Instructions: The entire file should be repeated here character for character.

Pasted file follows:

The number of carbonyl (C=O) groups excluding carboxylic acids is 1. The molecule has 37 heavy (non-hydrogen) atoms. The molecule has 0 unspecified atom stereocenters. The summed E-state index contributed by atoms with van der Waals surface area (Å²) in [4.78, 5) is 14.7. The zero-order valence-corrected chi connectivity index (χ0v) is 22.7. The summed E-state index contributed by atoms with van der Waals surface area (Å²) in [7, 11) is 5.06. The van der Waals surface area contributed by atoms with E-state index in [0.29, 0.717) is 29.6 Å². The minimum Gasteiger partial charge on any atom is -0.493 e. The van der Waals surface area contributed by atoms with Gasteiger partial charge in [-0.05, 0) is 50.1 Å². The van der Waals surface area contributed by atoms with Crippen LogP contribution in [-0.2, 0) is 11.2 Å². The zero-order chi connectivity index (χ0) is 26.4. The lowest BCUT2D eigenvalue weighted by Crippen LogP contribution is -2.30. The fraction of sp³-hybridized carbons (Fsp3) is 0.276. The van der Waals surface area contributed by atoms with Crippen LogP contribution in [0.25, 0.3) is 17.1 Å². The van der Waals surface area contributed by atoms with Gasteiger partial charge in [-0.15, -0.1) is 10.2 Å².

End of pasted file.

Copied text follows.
The number of carbonyl (C=O) groups excluding carboxylic acids is 1. The molecule has 37 heavy (non-hydrogen) atoms. The molecule has 0 unspecified atom stereocenters. The summed E-state index contributed by atoms with van der Waals surface area (Å²) in [4.78, 5) is 14.7. The zero-order valence-corrected chi connectivity index (χ0v) is 22.7. The summed E-state index contributed by atoms with van der Waals surface area (Å²) in [7, 11) is 5.06. The van der Waals surface area contributed by atoms with E-state index in [0.29, 0.717) is 29.6 Å². The minimum Gasteiger partial charge on any atom is -0.493 e. The van der Waals surface area contributed by atoms with Gasteiger partial charge in [-0.05, 0) is 50.1 Å². The van der Waals surface area contributed by atoms with Crippen LogP contribution in [-0.2, 0) is 11.2 Å². The zero-order chi connectivity index (χ0) is 26.4. The lowest BCUT2D eigenvalue weighted by Crippen LogP contribution is -2.30. The fraction of sp³-hybridized carbons (Fsp3) is 0.276. The van der Waals surface area contributed by atoms with Crippen LogP contribution in [0.25, 0.3) is 17.1 Å². The van der Waals surface area contributed by atoms with Gasteiger partial charge in [-0.15, -0.1) is 10.2 Å².